When I get the regular Council newsletter in the mailbox, it refers to places I rarely go or, in some cases, places that I had never heard of prior to the merger.
This need not matter if there were separate plans and processes focused on the northern end, but the existence of Bayside as an entity together with State Government requirements effectively requires the Council to develop common policies and approaches as though Bayside LGA was in fact a geographic as opposed to administrative entity.
While government is likely to fail or at least be less effective if it ignores or does not properly take community of interest into account in structures and approach, defining community of interest can be difficult, accommodating it still more so where political and administrative structures are rigid. Problems here are compounded where, as is the case today, there is a belief that a single standard or approach is desirable. We can see this clearly at national level in Australia where Commonwealth Governments of all ilks seek to impose common policies and uniform standards even where evidence suggests that this is not sensible.
As a broad generalisation, community of interest diminishes as governing or institutional structures become geographically and demographically larger and more diverse. Even where there are shared needs, the expression of those needs varies between areas.
Consider the Commonwealth electoral division of Parkes, the largest in NSW. This covers 393,413 square kilometres, 49% of NSW. This compares to the smallest electorate, the inner Sydney electorate of Grayndler at just 32 square kilometres. While electors in both have some common interests very broadly defined such as health or education, those interests vary greatly between the two electorates. There is in fact no community of interest between the two electorates except at the most macro level.
Further, within Parkes distance means that there are a variety of geographically defined communities of interest. The electorate itself is so big that it lacks community of interest in its own right. Broken Hill is far removed from Narrabri.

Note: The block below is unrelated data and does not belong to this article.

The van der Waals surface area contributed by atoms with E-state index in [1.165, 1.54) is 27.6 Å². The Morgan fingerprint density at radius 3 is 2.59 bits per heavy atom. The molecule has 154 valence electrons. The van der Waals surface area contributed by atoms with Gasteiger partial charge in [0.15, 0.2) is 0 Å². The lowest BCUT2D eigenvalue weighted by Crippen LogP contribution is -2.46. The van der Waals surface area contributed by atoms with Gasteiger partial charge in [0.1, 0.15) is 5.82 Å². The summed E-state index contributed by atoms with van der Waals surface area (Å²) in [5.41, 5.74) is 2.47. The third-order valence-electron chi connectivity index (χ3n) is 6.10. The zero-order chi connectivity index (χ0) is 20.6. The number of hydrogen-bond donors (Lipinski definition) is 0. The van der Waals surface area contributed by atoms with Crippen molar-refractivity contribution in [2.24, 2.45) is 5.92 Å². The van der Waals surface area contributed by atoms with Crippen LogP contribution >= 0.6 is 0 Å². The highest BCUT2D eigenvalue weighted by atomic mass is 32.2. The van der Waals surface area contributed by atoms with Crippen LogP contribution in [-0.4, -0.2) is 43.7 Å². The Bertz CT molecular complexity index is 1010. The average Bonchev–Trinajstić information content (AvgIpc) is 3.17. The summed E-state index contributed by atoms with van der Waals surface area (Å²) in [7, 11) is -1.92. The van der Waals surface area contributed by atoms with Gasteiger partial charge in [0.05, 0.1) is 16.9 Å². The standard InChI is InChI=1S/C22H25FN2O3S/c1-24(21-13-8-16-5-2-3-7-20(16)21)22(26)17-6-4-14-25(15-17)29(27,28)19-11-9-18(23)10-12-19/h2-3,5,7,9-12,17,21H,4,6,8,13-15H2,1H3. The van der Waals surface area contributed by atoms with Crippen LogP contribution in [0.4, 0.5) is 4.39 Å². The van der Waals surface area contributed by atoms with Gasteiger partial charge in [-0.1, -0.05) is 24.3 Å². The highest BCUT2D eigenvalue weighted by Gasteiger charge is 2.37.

One of the deeply held myths in Australia lies in the importance of the majority. Because the New England populist tradition grew up outside the metros, another theme was the way that majorities would always oppress the minority in the absence of some countervailing force. In practice, the way that the absence of community interest is handled, the way that oppression of the majority is managed to some degree in the Australian system, lies in the way that all the main Australian parties are interest based with their base support geographically concentrated appealing to particular communities of interest. I am not saying that there are not ideological differences. There are, but these interconnect with the parties' history and support areas.
Consider the Greens as a case in point. They began as a cause based party, but succeeded because the views they developed appealed to people concentrated in particular areas. An interaction developed between those communities and the Party. Outside core areas, Green support is very patchy.
In competing against each other, the various parties need to reach out to other voters while also looking after traditional interests, then in power they have to compromise. The National Party is important in this mix because it is the only party that explicitly defines its role in geographic terms, forcing more targeted competition for a regional vote that might otherwise be seen as secondary.
The effect of all this is to temper the potential oppression of the majority, to better link political processes to varying communities of interest.
Tomorrow I will look at the way community of interest is handled at policy and institutional terms and the reasons these approaches so often fail to deliver the desired results.